Aisha Musa, a Pediatrician at Minna General Hospital, has stressed the importance of
first breast milk that comes out of a mother after giving birth, saying it is the best part of breast milk.
She said this at a symposium to commemorate the 2022 World Breastfeeding Week (WBW) which is annually
marked from Aug. 1 to Aug. 7 around the world.
Reports have it that the WBW, which has “Step Up Breastfeeding, Educate and Support”
as its theme for 2022 is a global campaign to raise awareness and galvanise action on themes related to breastfeeding.
NAN also reports that WBW started in 1992, with annual themes including healthcare systems, women and work,
education and human rights, among others.
Since 2016, WBW is aligned with the UN Sustainable Development Goals (SDGs) and in 2018, a World Health Assembly (WHA)
resolution endorsed the week as an important breastfeeding promotion strategy.
The pediatrician, therefore, said during the event, organised by the Niger State Primary Health Care Development Agency
in collaboration with UNICEF, that nursing mothers should not deny babies the first breast milk immediately after delivery.
Musa explained that the first breast milk known as “colostrum”, yellowish in colour should be fed to a baby as it has nutrients’
concentration a child needs.
She said mothers should also breastfeed their babies after the first breast milk to enable the child access foremilk and hindmilk.
“Foremilk is the milk a baby takes at the beginning of feeding and hindmilk follows it. Typically, foremilk is mostly water combined
with other nutrients, and hindmilk is highly fatty. Both contain lactose that your baby needs to develop properly.
“Colostrum is the first yellow milk that comes out from a woman’s breast immediately after giving birth; colostrum contains
antibodies a child needs; it is the first immunisation a child gets in life.
“Any child that is not given the colostrum is easily exposed to disease, therefore, the habit of throwing away the first breastmilk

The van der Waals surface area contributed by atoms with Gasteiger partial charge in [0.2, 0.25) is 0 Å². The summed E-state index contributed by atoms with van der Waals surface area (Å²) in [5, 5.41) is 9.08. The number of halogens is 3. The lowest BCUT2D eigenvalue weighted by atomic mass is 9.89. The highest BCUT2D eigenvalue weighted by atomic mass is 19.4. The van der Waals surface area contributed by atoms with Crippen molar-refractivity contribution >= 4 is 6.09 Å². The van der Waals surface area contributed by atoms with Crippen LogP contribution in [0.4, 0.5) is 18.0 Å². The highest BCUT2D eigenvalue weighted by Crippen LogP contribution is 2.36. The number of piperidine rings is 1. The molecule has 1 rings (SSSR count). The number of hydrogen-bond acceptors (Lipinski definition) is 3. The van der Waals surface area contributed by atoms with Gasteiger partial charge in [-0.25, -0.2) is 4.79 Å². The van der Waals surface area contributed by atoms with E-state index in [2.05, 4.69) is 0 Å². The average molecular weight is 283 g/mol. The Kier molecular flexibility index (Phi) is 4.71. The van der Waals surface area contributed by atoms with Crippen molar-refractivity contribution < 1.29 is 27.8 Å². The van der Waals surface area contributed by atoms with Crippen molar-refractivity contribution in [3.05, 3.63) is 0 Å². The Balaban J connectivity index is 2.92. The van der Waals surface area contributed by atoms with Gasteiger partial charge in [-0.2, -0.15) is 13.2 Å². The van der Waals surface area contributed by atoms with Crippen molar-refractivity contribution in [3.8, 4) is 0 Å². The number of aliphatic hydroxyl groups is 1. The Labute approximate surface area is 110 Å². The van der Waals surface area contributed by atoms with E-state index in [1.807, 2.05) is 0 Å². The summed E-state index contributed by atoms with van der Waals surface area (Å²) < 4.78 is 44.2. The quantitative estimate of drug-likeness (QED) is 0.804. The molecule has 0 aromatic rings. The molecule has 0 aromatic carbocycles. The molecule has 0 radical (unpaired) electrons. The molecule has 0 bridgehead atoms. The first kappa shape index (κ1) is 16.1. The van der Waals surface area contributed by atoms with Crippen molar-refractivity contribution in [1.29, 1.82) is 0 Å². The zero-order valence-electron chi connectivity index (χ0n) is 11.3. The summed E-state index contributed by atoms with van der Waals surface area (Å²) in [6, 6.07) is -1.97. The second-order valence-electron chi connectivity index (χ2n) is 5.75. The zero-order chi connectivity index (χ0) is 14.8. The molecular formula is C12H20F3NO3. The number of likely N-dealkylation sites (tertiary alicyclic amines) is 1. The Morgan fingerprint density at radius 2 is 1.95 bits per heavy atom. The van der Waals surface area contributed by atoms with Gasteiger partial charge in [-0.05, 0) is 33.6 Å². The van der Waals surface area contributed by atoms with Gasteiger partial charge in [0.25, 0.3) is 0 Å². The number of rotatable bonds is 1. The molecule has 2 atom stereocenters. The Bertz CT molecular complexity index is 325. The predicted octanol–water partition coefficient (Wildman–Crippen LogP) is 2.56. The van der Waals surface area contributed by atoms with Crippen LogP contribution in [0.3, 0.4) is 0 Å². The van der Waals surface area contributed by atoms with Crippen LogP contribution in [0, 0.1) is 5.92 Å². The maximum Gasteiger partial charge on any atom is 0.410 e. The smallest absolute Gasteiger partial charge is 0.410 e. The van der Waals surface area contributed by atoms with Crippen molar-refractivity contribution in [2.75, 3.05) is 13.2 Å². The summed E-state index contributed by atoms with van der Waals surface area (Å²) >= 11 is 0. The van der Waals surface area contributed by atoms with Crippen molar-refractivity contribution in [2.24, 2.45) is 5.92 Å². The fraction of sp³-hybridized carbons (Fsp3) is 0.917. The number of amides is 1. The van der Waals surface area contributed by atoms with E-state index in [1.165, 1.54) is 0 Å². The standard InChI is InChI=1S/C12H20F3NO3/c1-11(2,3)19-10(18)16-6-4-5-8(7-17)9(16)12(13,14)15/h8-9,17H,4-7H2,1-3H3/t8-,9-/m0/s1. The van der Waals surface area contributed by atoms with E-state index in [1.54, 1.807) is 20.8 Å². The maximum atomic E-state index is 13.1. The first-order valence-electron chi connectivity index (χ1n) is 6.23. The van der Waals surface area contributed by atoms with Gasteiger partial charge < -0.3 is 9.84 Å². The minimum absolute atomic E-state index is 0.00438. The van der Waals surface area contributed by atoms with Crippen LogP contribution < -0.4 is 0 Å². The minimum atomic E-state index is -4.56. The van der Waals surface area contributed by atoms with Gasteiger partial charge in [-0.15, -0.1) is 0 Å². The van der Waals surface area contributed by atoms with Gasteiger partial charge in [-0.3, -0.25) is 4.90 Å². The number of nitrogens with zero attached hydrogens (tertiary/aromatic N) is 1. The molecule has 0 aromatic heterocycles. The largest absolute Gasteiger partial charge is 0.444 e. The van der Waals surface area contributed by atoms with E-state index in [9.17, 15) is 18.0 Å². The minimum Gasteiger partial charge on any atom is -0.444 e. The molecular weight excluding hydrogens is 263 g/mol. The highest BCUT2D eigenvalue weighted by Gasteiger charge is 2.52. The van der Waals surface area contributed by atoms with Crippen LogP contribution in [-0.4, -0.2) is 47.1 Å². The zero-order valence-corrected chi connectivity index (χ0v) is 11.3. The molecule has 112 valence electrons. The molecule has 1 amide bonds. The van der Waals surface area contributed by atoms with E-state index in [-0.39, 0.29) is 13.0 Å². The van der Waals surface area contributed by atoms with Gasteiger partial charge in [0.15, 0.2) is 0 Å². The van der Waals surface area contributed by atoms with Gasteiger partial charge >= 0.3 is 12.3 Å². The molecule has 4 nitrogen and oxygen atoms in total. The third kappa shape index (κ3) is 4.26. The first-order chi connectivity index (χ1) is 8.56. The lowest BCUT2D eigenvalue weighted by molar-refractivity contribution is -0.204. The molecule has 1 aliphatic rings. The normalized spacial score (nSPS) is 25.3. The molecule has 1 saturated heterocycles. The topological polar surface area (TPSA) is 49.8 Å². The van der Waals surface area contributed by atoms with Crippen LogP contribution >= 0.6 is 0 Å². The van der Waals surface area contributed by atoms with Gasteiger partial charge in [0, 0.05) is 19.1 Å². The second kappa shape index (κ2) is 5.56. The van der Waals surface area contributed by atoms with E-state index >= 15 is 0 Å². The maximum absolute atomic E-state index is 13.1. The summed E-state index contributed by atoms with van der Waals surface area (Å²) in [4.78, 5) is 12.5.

should be stopped in communities,” she said.
Musa also stressed the importance of exclusive breastfeeding for the child’s survival and development, adding that the practice
is to protect the child from sickness and improve mother/child bonding.
In her remarks, Mrs Chinwe Ezeife, the Nutrition Specialist, UNICEF Kaduna Field Office, pledged the agency’s continuous collaboration
with Niger Government to protect, promote and support breastfeeding and other activities in the state.
She said “we have trained community volunteers who have been going from house to house to educate women on the need to embrace
Ezeife disclosed that UNICEF, in collaboration with the National Orientation Agency and the State Primary Health Care Development Agency
would engage traditional and religious leaders to support women in their domains to breastfeed.
She added that the organisation would also help in improving capacity of health workers on how they could support mothers to embrace breastfeeding.
Asmau Abubakar, Nutrition Officer in the state, said the government partnered various organisations such as Accelerating Nutrition Results
Result in Nigeria project to improve nutrition among women.
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